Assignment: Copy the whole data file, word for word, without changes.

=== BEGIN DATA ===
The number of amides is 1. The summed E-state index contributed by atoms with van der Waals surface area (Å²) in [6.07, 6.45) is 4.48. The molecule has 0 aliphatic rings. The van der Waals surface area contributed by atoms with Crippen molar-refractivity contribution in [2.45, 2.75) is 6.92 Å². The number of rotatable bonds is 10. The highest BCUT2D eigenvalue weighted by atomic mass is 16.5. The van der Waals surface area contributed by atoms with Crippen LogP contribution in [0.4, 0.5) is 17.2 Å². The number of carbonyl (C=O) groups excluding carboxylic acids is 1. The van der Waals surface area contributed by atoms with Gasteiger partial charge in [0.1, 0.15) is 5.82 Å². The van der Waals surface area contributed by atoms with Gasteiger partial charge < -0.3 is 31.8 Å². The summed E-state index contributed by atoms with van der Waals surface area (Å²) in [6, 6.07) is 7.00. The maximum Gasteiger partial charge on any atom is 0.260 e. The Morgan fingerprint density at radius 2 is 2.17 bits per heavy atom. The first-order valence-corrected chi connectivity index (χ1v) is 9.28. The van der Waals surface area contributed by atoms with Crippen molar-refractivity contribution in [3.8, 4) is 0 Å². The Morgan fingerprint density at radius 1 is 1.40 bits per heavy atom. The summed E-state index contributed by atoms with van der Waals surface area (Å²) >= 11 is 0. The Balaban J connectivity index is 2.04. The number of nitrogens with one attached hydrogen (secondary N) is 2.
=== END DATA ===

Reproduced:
The number of amides is 1. The summed E-state index contributed by atoms with van der Waals surface area (Å²) in [6.07, 6.45) is 4.48. The molecule has 0 aliphatic rings. The van der Waals surface area contributed by atoms with Crippen molar-refractivity contribution in [2.45, 2.75) is 6.92 Å². The number of rotatable bonds is 10. The highest BCUT2D eigenvalue weighted by atomic mass is 16.5. The van der Waals surface area contributed by atoms with Crippen LogP contribution in [0.4, 0.5) is 17.2 Å². The number of carbonyl (C=O) groups excluding carboxylic acids is 1. The van der Waals surface area contributed by atoms with Gasteiger partial charge in [0.1, 0.15) is 5.82 Å². The van der Waals surface area contributed by atoms with Gasteiger partial charge < -0.3 is 31.8 Å². The summed E-state index contributed by atoms with van der Waals surface area (Å²) in [6, 6.07) is 7.00. The maximum Gasteiger partial charge on any atom is 0.260 e. The Morgan fingerprint density at radius 2 is 2.17 bits per heavy atom. The first-order valence-corrected chi connectivity index (χ1v) is 9.28. The van der Waals surface area contributed by atoms with Crippen molar-refractivity contribution in [3.8, 4) is 0 Å². The Morgan fingerprint density at radius 1 is 1.40 bits per heavy atom. The summed E-state index contributed by atoms with van der Waals surface area (Å²) >= 11 is 0. The Balaban J connectivity index is 2.04. The number of nitrogens with one attached hydrogen (secondary N) is 2.